This Week in Real Estate – 14th April 2023

Aerial view of a typical suburb in Australia

$1.8B In Funding For SEQ Projects

Talks are underway to secure funding for major infrastructure projects in Brisbane and on the Gold Coast including a new University building and light rail. The Federal Government is reviewing the $1.8 billion, southeast Queensland City Plan, which was devised by the previous government. It will determine which projects are to receive funding. The wish list includes a new building for Griffith University’s Advanced Design and Prototyping Technologies (ADAPT) Institute. While the Gold Coast is hoping to receive funding for the third, Broadbeach to Burleigh stage of the light rail project as well as GreenHeart parklands at Robina and an upgrade to the Home of the Arts (HOTA). Gold Coast Mayor, Tom Tate, has written to the Federal Government about the funding. “Government gets great return on investment when it delivers infrastructure on the Gold Coast as business across multiple sectors want to be here and advanced manufacturing, software engineering and medical research are leading that charge,” he says.

Gold Coast Superyacht Central

The Gold Coast is set to become even more of a haven for boaties with dozens of new superyacht marina berths on the way. Nearly $1.5bn worth of development is proposed for the southern end of The Spit at Main Beach within the next four years. This includes a superyacht marina with 67 berths as part of the Mantaray Residences development and 70 moorings at the neighbouring Ritz Carlton Hotel. Tim Gordon, the developer behind Mantaray Residences says there has been a surge in demand for superyacht moorings. Currently the Gold Coast has 125 superyacht berths and one mega yacht berth. According to Urbis Gold Coast planning director, Pat Heffernan, when there are facilities to accommodate superyachts, it lifts the entire region. “When you have superyachts turn up, that starts turning you into Monaco, and Cannes and parts of the Mediterranean,” he says. “Water views, $11m apartments, super yachts: it has changed the image of what our tourism offering was 10 years ago.”

Quote Of The Week

“If you were to ask me a few months ago, I wouldn’t have thought we’d start to see growth conditions returning this early in the cycle, let alone a 1.4 % jump in a month for Sydney.” Tim Lawless- CoreLogic Research Director

Sharp Recovery for House Prices in Sight

Capital city house prices are poised for a sharp recovery according to market analysis by CoreLogic. Nationally values rose 1.4% in in March – more than four times faster than the previous month. Sydney house prices increased 1.4%, Melbourne, 0.6%, Perth, 0.5% and Brisbane, 0.1%. CoreLogic research director Tim Lawless, says a combination of low stock, tight rental market and growing demand from overseas migrants is behind the price growth. Listings are well down on the same time last year with 17.7% fewer homes being offered for sale. “If you were to ask me a few months ago, I wouldn’t have thought we’d start to see growth conditions returning this early in the cycle, let alone a 1.4 % jump in a month for Sydney,” Lawless says. “I think the supply levels being as low as they are, could be creating a competitive environment among those buyers. There’s also the amplifying effect of migration, which, normally would not have too much impact on purchasing demand.”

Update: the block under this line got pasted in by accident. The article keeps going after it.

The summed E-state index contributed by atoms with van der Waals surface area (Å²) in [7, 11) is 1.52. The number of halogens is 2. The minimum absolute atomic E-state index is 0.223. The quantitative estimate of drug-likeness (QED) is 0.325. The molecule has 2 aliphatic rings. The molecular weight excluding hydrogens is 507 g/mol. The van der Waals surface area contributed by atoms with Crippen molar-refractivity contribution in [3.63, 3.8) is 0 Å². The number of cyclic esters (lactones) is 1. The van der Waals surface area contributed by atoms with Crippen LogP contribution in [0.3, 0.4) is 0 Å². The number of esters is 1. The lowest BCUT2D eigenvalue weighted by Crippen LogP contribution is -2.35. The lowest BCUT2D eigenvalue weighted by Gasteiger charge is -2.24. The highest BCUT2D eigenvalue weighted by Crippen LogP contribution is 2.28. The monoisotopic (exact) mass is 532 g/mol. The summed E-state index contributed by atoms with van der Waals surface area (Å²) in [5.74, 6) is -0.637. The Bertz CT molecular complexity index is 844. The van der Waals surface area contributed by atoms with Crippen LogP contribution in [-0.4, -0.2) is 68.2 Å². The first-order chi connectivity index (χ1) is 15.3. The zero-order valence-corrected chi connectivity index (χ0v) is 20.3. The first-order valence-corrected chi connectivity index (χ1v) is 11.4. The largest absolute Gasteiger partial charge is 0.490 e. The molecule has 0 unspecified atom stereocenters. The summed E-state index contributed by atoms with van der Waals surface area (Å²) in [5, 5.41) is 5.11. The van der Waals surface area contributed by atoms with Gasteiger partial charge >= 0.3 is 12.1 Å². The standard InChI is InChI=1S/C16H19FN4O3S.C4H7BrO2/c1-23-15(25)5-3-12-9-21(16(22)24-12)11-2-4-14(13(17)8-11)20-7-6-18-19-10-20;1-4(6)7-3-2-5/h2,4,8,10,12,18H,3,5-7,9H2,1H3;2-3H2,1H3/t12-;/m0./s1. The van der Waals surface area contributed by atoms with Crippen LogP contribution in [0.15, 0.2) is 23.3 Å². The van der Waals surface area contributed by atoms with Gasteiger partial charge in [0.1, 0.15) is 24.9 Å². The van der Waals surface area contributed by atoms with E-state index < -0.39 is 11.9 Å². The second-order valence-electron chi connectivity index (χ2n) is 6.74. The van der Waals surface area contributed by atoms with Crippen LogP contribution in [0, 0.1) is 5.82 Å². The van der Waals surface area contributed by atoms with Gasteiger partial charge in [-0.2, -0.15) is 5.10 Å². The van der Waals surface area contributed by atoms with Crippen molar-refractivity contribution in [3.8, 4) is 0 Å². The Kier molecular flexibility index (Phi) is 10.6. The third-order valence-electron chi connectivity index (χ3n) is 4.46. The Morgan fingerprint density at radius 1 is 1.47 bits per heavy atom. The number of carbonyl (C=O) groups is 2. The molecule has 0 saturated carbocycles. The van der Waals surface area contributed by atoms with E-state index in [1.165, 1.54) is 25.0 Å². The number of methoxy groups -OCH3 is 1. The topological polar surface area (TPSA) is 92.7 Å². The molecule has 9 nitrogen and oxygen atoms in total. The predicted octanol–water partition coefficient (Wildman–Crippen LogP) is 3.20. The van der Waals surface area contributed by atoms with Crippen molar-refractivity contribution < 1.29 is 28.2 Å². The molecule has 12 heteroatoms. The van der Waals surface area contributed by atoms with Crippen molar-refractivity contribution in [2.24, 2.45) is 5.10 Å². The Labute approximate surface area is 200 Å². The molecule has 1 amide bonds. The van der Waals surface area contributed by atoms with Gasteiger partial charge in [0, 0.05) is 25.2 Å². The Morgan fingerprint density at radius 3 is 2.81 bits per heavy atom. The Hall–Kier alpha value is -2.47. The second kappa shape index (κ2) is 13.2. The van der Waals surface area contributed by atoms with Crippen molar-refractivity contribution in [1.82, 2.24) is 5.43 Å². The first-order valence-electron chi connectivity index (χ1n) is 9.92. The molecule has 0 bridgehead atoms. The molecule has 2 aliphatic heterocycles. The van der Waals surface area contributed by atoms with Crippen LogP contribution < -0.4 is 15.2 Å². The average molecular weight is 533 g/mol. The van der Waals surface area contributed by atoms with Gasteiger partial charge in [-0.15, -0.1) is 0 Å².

Why Rates Didn’t Rise

The Reserve Bank may have halted its continual rise of interest rates at its most recent meeting, but speculation is already mounting it may start up again. RBA governor Philip Lowe says “when deciding not to raise rates in April, the Board discussed the outlook for the global economy, the strength of Australian household consumption and how price and wage settings were responding to high inflation.” He reiterated that the RBA is still keen to stamp out inflation, which is at its highest level in three decades. While Lowe believes the Australian banking sector is strong and has plenty of liquidity, he says the situation is “still fragile”. There was a significant drop in consumption growth in October and December, as a result of rate rises and Lowe anticipates the figures will show a further drop in the March quarter. Lowe says many households are still sitting on large levels of cash which they saved during the pandemic.

Loan Arrears Won’t Match GFC

Rising interest rates and increases to the cost of living will inevitably cause some homeowners to fall behind on their mortgage payments, but experts predict it won’t be as bad as it was during the Global Financial Crisis. PropTrack director of economic research Cameron Kusher says as a result there won’t be widespread bank forced sales. Australian Banking Association figures show the portion of loans three or more months past due increased slightly to 0.41% in January and repayments between 31 and 60 days past due increased to 0.33%. Kusher says the loan market is tracking well below the arrear’s levels recorded during the GFC when 1.69% of loans were late. He says some buyers may have overextended themselves during the boom, but it won’t necessarily lead to an influx of forced sales. Financial planning platform Lifesherpa, chief executive, Vince Scully, says Australian’s prioritise paying for their homes.









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